Republican presidential nominee Donald Trump at a rally in Aston, Pennsylvania. All leaders who want to get elected or stay in power know that one of the best ways to do so is to appeal to emotions. Photo: Reuters Republican presidential nominee Donald Trump at a rally in Aston, Pennsylvania. All leaders who want to get elected or stay in power know that one of the best ways to do so is to appeal to emotions. Photo: Reuters
Republican presidential nominee Donald Trump at a rally in Aston, Pennsylvania. All leaders who want to get elected or stay in power know that one of the best ways to do so is to appeal to emotions. Photo: Reuters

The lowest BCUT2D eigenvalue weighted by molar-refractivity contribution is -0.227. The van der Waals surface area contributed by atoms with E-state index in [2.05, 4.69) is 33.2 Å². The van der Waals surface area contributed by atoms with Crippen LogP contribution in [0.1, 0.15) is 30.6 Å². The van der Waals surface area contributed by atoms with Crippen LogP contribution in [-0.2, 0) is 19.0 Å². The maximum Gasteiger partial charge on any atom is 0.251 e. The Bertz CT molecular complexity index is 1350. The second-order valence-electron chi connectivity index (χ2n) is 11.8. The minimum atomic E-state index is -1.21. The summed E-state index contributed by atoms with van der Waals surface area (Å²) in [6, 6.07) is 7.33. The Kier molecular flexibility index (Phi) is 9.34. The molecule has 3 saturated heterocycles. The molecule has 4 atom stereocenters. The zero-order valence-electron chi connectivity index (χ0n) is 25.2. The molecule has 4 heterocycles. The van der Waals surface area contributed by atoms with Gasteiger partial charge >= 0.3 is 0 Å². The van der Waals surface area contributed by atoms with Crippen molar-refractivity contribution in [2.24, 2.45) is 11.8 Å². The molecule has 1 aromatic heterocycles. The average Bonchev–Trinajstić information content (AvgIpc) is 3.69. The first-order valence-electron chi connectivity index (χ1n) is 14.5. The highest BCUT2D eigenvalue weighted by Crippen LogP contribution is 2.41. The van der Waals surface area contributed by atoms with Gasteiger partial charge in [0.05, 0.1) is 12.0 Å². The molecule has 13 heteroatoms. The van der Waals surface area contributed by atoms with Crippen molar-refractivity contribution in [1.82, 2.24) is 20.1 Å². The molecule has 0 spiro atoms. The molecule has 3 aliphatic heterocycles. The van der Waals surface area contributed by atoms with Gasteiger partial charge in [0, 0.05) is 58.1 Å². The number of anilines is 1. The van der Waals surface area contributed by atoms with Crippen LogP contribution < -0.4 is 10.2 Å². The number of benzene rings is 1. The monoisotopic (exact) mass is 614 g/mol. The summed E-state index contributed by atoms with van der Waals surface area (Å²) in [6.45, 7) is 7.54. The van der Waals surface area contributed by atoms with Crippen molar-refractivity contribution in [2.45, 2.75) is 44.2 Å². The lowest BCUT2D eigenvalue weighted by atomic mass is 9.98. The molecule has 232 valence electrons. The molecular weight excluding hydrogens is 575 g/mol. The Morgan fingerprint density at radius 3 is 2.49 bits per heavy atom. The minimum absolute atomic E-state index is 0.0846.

The secret of snake oil salesman Donald Trump’s success

Paul Stapleton says his popularity, implausible as it seems, can be explained by a cognitive bias within us that makes us susceptible to emotional appeals

Topic |   US election 2016: Analysis
Republican presidential nominee Donald Trump at a rally in Aston, Pennsylvania. All leaders who want to get elected or stay in power know that one of the best ways to do so is to appeal to emotions. Photo: Reuters Republican presidential nominee Donald Trump at a rally in Aston, Pennsylvania. All leaders who want to get elected or stay in power know that one of the best ways to do so is to appeal to emotions. Photo: Reuters
Republican presidential nominee Donald Trump at a rally in Aston, Pennsylvania. All leaders who want to get elected or stay in power know that one of the best ways to do so is to appeal to emotions. Photo: Reuters
READ FULL ARTICLE